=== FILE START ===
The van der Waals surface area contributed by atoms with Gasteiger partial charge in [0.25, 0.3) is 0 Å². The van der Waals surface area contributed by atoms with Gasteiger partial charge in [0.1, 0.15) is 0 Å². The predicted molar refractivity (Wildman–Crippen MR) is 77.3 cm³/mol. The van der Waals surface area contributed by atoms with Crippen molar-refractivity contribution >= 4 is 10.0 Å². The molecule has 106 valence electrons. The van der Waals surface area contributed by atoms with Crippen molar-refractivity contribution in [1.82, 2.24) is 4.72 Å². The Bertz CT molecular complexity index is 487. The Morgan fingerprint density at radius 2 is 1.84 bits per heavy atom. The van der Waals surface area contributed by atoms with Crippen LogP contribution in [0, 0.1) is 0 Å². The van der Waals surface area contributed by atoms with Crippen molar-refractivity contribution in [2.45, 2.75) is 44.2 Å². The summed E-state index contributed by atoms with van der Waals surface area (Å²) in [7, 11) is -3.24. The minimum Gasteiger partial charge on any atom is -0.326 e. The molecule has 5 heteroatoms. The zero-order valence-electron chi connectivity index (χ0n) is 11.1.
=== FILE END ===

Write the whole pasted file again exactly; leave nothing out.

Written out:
The van der Waals surface area contributed by atoms with Gasteiger partial charge in [0.25, 0.3) is 0 Å². The van der Waals surface area contributed by atoms with Gasteiger partial charge in [0.1, 0.15) is 0 Å². The predicted molar refractivity (Wildman–Crippen MR) is 77.3 cm³/mol. The van der Waals surface area contributed by atoms with Crippen molar-refractivity contribution >= 4 is 10.0 Å². The molecule has 106 valence electrons. The van der Waals surface area contributed by atoms with Crippen molar-refractivity contribution in [1.82, 2.24) is 4.72 Å². The Bertz CT molecular complexity index is 487. The Morgan fingerprint density at radius 2 is 1.84 bits per heavy atom. The van der Waals surface area contributed by atoms with Crippen LogP contribution in [0, 0.1) is 0 Å². The van der Waals surface area contributed by atoms with Crippen molar-refractivity contribution in [2.45, 2.75) is 44.2 Å². The summed E-state index contributed by atoms with van der Waals surface area (Å²) in [7, 11) is -3.24. The minimum Gasteiger partial charge on any atom is -0.326 e. The molecule has 5 heteroatoms. The zero-order valence-electron chi connectivity index (χ0n) is 11.1.